The closest things I've ever read to Skios are the silly side plots, coincidences, and mix-ups that lighten so many of Shakespeare's works. Most fiction avoids using buffoonery as a device, a sort of foil set against darker themes. The conclusion of Skios is a scene that seems like it could have been concocted by middle school boys, but you know what? I forgive Michael Frayn for that, and thank him for the good time I had reading this book, implausible as it all was. Sometimes you just gotta go along for the ride and enjoy it. Kind of like Oliver Fox himself:

Well, he would work it out for himself as he went along, he wouldn't be able to stop himself. Sadly. Because for the moment he was a living metaphor of the human condition. He knew not whence he came not whither he was bound, nor what manner of man he was, nor why he was here at all. He was being taken somewhere for some purpose, but of what that purpose was he remained in innocent ignorance.

For more book reviews, visit The Armchair Squid.

27 March 2014

The courthouse

Friday Shoot-Out's assignment this week is to photograph the oldest building in your town. I'm not sure what that is for my town, so I went to the most obvious: the courthouse. Built in 1888, this is the oldest courthouse still used for its original purpose in Oregon.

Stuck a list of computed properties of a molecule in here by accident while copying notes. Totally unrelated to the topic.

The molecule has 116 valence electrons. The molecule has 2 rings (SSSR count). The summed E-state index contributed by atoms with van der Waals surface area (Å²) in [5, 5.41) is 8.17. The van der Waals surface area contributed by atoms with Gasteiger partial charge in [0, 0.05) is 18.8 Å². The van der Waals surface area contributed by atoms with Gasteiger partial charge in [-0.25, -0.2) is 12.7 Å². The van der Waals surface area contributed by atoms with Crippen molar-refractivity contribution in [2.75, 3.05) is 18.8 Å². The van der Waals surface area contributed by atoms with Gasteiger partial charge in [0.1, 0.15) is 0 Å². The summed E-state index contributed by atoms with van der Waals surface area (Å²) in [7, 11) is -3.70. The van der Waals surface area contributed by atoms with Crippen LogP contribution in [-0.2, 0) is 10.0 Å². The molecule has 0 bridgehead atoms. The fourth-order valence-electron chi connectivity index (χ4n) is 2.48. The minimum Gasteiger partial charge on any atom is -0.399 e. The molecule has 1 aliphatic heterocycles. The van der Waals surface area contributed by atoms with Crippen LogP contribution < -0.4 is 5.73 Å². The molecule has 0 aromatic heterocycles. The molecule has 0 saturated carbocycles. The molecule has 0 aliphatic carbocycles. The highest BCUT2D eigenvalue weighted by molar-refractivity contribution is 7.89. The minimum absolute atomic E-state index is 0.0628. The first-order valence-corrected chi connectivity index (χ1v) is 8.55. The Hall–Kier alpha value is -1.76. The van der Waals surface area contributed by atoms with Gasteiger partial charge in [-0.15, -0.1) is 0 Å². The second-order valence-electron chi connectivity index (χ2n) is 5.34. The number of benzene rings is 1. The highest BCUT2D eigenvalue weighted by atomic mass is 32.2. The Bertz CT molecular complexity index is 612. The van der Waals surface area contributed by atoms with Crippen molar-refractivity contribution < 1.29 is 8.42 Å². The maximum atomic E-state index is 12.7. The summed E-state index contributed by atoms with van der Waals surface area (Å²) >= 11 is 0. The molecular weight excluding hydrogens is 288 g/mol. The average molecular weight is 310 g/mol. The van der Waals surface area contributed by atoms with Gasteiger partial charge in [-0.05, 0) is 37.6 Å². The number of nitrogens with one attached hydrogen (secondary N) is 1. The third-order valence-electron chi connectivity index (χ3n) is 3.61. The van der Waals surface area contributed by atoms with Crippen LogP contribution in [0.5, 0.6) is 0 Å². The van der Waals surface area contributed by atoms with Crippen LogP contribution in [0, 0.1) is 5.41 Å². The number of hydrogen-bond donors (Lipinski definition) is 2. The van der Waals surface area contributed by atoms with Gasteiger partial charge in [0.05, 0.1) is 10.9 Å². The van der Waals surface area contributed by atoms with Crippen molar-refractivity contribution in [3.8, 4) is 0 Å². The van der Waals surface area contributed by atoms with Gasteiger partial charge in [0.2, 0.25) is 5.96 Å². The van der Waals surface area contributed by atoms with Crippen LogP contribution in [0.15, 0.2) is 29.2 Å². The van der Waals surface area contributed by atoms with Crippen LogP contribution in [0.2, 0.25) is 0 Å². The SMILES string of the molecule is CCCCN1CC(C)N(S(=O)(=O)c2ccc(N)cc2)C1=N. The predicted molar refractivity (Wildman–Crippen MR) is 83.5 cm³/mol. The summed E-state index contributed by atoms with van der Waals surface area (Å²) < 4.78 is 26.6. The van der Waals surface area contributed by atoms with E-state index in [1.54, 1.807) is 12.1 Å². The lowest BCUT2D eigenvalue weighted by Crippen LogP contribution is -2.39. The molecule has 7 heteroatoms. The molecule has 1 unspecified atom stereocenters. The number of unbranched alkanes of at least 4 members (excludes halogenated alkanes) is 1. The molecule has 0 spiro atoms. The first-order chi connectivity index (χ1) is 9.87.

Appearing on the city logo, it's an iconic image for Corvallis, a town of 50,000.

The 19th century architect described his design as "an Italian villa with a military influence." What was he thinking? There were so few Italians here, and almost no military at the time. Oh well, it is a pretty neat old building.

Here we go up the front steps.

And under the carved stone face that is just over the entrance.

As you step into the building the first thing you notice is how much wood there is.

There were no proceedings on the day I visited, so the benches were all empty.

My favorite room was this small chamber for the circuit court. These days the circuit court meets in a larger room and this one is used for jury deliberations. It also houses some cool old stuff.

I love this typewriter.

And these well-used chairs.

Time to head out. That white postal-style box that you see is a ballot box. Oregon has a mail-in voting system, but if you're a last-minute voter you must drop off your ballot to make the deadline.

And that, y'all, is our little courthouse.

For more pics of historic buildings in other parts of the world, go to Friday My Town Shoot-Out.